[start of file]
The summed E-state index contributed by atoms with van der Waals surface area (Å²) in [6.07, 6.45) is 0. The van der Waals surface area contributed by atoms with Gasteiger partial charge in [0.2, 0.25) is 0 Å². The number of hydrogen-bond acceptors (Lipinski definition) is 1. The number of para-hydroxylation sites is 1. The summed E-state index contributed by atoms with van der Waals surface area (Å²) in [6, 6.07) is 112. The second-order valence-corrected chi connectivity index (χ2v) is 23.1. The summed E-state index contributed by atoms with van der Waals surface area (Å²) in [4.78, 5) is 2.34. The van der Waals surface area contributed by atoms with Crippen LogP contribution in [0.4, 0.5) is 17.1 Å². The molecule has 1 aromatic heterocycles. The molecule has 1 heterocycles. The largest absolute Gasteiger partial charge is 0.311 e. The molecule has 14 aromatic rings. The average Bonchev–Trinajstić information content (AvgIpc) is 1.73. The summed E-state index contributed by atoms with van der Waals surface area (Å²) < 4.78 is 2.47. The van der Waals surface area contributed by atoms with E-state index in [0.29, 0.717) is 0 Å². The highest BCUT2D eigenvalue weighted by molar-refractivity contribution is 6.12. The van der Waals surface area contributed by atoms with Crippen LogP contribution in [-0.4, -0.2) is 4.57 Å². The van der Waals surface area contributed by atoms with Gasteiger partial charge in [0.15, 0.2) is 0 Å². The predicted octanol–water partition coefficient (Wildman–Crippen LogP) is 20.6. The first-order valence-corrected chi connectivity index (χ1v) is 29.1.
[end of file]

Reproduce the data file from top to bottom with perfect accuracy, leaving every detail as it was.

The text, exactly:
The summed E-state index contributed by atoms with van der Waals surface area (Å²) in [6.07, 6.45) is 0. The van der Waals surface area contributed by atoms with Gasteiger partial charge in [0.2, 0.25) is 0 Å². The number of hydrogen-bond acceptors (Lipinski definition) is 1. The number of para-hydroxylation sites is 1. The summed E-state index contributed by atoms with van der Waals surface area (Å²) in [6, 6.07) is 112. The second-order valence-corrected chi connectivity index (χ2v) is 23.1. The summed E-state index contributed by atoms with van der Waals surface area (Å²) in [4.78, 5) is 2.34. The van der Waals surface area contributed by atoms with Crippen LogP contribution in [0.4, 0.5) is 17.1 Å². The molecule has 1 aromatic heterocycles. The molecule has 1 heterocycles. The largest absolute Gasteiger partial charge is 0.311 e. The molecule has 14 aromatic rings. The average Bonchev–Trinajstić information content (AvgIpc) is 1.73. The summed E-state index contributed by atoms with van der Waals surface area (Å²) < 4.78 is 2.47. The van der Waals surface area contributed by atoms with E-state index in [0.29, 0.717) is 0 Å². The highest BCUT2D eigenvalue weighted by molar-refractivity contribution is 6.12. The van der Waals surface area contributed by atoms with Crippen LogP contribution in [-0.4, -0.2) is 4.57 Å². The van der Waals surface area contributed by atoms with Gasteiger partial charge in [0.15, 0.2) is 0 Å². The predicted octanol–water partition coefficient (Wildman–Crippen LogP) is 20.6. The first-order valence-corrected chi connectivity index (χ1v) is 29.1.